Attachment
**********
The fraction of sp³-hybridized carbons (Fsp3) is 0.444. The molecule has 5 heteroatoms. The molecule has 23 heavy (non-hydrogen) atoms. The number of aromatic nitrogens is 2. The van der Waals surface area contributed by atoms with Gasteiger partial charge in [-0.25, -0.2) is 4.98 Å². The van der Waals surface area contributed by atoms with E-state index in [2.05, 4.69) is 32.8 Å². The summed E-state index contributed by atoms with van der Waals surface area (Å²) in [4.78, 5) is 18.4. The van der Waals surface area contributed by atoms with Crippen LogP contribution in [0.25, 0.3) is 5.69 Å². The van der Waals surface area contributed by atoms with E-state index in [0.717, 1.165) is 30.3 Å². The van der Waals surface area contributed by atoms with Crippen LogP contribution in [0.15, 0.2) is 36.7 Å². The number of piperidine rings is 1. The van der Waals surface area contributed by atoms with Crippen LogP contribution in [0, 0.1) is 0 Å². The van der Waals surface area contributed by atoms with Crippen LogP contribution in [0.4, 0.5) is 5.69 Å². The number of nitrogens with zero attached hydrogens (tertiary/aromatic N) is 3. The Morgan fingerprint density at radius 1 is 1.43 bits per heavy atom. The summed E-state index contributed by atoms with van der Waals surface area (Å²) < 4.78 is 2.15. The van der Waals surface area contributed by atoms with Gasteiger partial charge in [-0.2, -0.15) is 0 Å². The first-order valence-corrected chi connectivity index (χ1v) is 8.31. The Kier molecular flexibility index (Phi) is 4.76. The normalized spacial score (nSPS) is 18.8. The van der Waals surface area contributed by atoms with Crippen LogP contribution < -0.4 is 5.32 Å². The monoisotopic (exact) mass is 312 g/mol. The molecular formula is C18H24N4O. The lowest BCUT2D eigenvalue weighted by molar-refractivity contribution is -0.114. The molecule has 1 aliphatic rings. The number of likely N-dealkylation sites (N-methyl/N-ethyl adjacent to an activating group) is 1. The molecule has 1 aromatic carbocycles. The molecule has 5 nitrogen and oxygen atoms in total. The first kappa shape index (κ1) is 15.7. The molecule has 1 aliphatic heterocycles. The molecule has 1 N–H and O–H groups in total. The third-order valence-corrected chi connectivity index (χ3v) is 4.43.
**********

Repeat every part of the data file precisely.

The fraction of sp³-hybridized carbons (Fsp3) is 0.444. The molecule has 5 heteroatoms. The molecule has 23 heavy (non-hydrogen) atoms. The number of aromatic nitrogens is 2. The van der Waals surface area contributed by atoms with Gasteiger partial charge in [-0.25, -0.2) is 4.98 Å². The van der Waals surface area contributed by atoms with E-state index in [2.05, 4.69) is 32.8 Å². The summed E-state index contributed by atoms with van der Waals surface area (Å²) in [4.78, 5) is 18.4. The van der Waals surface area contributed by atoms with Crippen LogP contribution in [0.25, 0.3) is 5.69 Å². The van der Waals surface area contributed by atoms with E-state index in [0.717, 1.165) is 30.3 Å². The van der Waals surface area contributed by atoms with Crippen LogP contribution in [0.15, 0.2) is 36.7 Å². The number of piperidine rings is 1. The van der Waals surface area contributed by atoms with Crippen LogP contribution in [0, 0.1) is 0 Å². The van der Waals surface area contributed by atoms with Crippen LogP contribution in [0.4, 0.5) is 5.69 Å². The number of nitrogens with zero attached hydrogens (tertiary/aromatic N) is 3. The Morgan fingerprint density at radius 1 is 1.43 bits per heavy atom. The summed E-state index contributed by atoms with van der Waals surface area (Å²) < 4.78 is 2.15. The van der Waals surface area contributed by atoms with Gasteiger partial charge in [-0.2, -0.15) is 0 Å². The first-order valence-corrected chi connectivity index (χ1v) is 8.31. The Kier molecular flexibility index (Phi) is 4.76. The normalized spacial score (nSPS) is 18.8. The van der Waals surface area contributed by atoms with Crippen LogP contribution < -0.4 is 5.32 Å². The monoisotopic (exact) mass is 312 g/mol. The molecular formula is C18H24N4O. The lowest BCUT2D eigenvalue weighted by molar-refractivity contribution is -0.114. The molecule has 1 aliphatic rings. The number of likely N-dealkylation sites (N-methyl/N-ethyl adjacent to an activating group) is 1. The molecule has 1 aromatic carbocycles. The molecule has 5 nitrogen and oxygen atoms in total. The first kappa shape index (κ1) is 15.7. The molecule has 1 aliphatic heterocycles. The molecule has 1 N–H and O–H groups in total. The third-order valence-corrected chi connectivity index (χ3v) is 4.43.